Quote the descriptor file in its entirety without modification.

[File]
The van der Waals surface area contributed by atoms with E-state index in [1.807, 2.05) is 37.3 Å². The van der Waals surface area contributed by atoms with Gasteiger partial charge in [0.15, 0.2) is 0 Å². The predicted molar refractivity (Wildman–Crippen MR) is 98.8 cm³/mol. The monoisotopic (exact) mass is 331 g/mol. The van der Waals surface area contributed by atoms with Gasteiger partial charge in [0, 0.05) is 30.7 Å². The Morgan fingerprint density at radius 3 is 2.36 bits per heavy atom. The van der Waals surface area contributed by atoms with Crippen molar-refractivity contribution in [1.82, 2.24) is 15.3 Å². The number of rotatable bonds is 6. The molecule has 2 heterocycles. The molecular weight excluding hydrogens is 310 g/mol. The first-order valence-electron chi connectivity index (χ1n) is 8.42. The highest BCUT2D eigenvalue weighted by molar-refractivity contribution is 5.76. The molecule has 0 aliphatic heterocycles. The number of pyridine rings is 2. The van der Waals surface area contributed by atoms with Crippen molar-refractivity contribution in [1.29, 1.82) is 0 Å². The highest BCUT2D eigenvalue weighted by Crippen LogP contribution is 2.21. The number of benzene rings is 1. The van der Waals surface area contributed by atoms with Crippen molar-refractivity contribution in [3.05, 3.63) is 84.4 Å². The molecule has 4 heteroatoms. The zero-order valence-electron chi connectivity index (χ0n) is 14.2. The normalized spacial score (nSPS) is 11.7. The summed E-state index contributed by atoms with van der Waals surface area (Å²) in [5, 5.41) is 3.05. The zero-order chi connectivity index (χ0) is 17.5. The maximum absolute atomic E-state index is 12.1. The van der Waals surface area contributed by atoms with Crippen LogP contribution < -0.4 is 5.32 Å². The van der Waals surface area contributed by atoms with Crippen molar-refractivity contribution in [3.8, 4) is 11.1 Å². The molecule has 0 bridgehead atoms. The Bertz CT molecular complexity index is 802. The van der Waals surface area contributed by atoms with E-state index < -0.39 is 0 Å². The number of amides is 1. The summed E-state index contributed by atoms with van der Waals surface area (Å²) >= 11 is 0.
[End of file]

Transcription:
The van der Waals surface area contributed by atoms with E-state index in [1.807, 2.05) is 37.3 Å². The van der Waals surface area contributed by atoms with Gasteiger partial charge in [0.15, 0.2) is 0 Å². The predicted molar refractivity (Wildman–Crippen MR) is 98.8 cm³/mol. The monoisotopic (exact) mass is 331 g/mol. The van der Waals surface area contributed by atoms with Gasteiger partial charge in [0, 0.05) is 30.7 Å². The Morgan fingerprint density at radius 3 is 2.36 bits per heavy atom. The van der Waals surface area contributed by atoms with Crippen molar-refractivity contribution in [1.82, 2.24) is 15.3 Å². The number of rotatable bonds is 6. The molecule has 2 heterocycles. The molecular weight excluding hydrogens is 310 g/mol. The first-order valence-electron chi connectivity index (χ1n) is 8.42. The highest BCUT2D eigenvalue weighted by molar-refractivity contribution is 5.76. The molecule has 0 aliphatic heterocycles. The number of pyridine rings is 2. The van der Waals surface area contributed by atoms with Crippen molar-refractivity contribution in [1.29, 1.82) is 0 Å². The highest BCUT2D eigenvalue weighted by Crippen LogP contribution is 2.21. The number of benzene rings is 1. The van der Waals surface area contributed by atoms with Crippen molar-refractivity contribution in [3.05, 3.63) is 84.4 Å². The molecule has 4 heteroatoms. The zero-order valence-electron chi connectivity index (χ0n) is 14.2. The normalized spacial score (nSPS) is 11.7. The summed E-state index contributed by atoms with van der Waals surface area (Å²) in [5, 5.41) is 3.05. The zero-order chi connectivity index (χ0) is 17.5. The maximum absolute atomic E-state index is 12.1. The van der Waals surface area contributed by atoms with Crippen LogP contribution < -0.4 is 5.32 Å². The van der Waals surface area contributed by atoms with Crippen molar-refractivity contribution in [3.8, 4) is 11.1 Å². The molecule has 0 bridgehead atoms. The Bertz CT molecular complexity index is 802. The van der Waals surface area contributed by atoms with E-state index < -0.39 is 0 Å². The number of amides is 1. The summed E-state index contributed by atoms with van der Waals surface area (Å²) >= 11 is 0.